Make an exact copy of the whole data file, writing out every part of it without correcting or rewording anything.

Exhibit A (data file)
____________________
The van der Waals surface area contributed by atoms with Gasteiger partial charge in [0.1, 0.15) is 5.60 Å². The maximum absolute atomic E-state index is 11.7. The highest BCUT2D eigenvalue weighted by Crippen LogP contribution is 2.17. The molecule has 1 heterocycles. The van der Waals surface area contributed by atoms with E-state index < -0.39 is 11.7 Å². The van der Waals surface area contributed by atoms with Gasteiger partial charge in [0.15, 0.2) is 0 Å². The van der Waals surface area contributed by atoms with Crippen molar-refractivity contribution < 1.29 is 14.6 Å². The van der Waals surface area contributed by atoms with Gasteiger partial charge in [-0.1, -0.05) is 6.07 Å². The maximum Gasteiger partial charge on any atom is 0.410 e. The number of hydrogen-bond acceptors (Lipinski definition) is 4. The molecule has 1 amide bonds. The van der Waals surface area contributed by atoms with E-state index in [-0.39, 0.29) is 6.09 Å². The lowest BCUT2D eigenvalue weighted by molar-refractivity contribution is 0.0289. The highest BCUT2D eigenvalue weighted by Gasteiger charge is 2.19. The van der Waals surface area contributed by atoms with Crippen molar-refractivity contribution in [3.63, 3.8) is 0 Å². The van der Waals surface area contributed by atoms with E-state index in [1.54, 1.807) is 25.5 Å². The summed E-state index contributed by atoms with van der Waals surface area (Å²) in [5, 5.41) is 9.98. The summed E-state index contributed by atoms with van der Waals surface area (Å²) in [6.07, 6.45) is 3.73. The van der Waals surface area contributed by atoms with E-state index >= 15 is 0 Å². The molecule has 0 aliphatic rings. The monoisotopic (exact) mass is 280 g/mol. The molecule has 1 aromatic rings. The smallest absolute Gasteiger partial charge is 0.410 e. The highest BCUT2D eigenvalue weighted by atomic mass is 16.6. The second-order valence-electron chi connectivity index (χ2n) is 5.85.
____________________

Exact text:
The van der Waals surface area contributed by atoms with Gasteiger partial charge in [0.1, 0.15) is 5.60 Å². The maximum absolute atomic E-state index is 11.7. The highest BCUT2D eigenvalue weighted by Crippen LogP contribution is 2.17. The molecule has 1 heterocycles. The van der Waals surface area contributed by atoms with E-state index < -0.39 is 11.7 Å². The van der Waals surface area contributed by atoms with Gasteiger partial charge in [0.15, 0.2) is 0 Å². The van der Waals surface area contributed by atoms with Crippen molar-refractivity contribution < 1.29 is 14.6 Å². The van der Waals surface area contributed by atoms with Gasteiger partial charge in [-0.1, -0.05) is 6.07 Å². The maximum Gasteiger partial charge on any atom is 0.410 e. The number of hydrogen-bond acceptors (Lipinski definition) is 4. The molecule has 1 amide bonds. The van der Waals surface area contributed by atoms with E-state index in [-0.39, 0.29) is 6.09 Å². The lowest BCUT2D eigenvalue weighted by molar-refractivity contribution is 0.0289. The highest BCUT2D eigenvalue weighted by Gasteiger charge is 2.19. The van der Waals surface area contributed by atoms with Crippen molar-refractivity contribution in [3.63, 3.8) is 0 Å². The van der Waals surface area contributed by atoms with E-state index in [1.54, 1.807) is 25.5 Å². The summed E-state index contributed by atoms with van der Waals surface area (Å²) in [5, 5.41) is 9.98. The summed E-state index contributed by atoms with van der Waals surface area (Å²) in [6.07, 6.45) is 3.73. The van der Waals surface area contributed by atoms with E-state index >= 15 is 0 Å². The molecule has 0 aliphatic rings. The monoisotopic (exact) mass is 280 g/mol. The molecule has 1 aromatic rings. The smallest absolute Gasteiger partial charge is 0.410 e. The highest BCUT2D eigenvalue weighted by atomic mass is 16.6. The second-order valence-electron chi connectivity index (χ2n) is 5.85.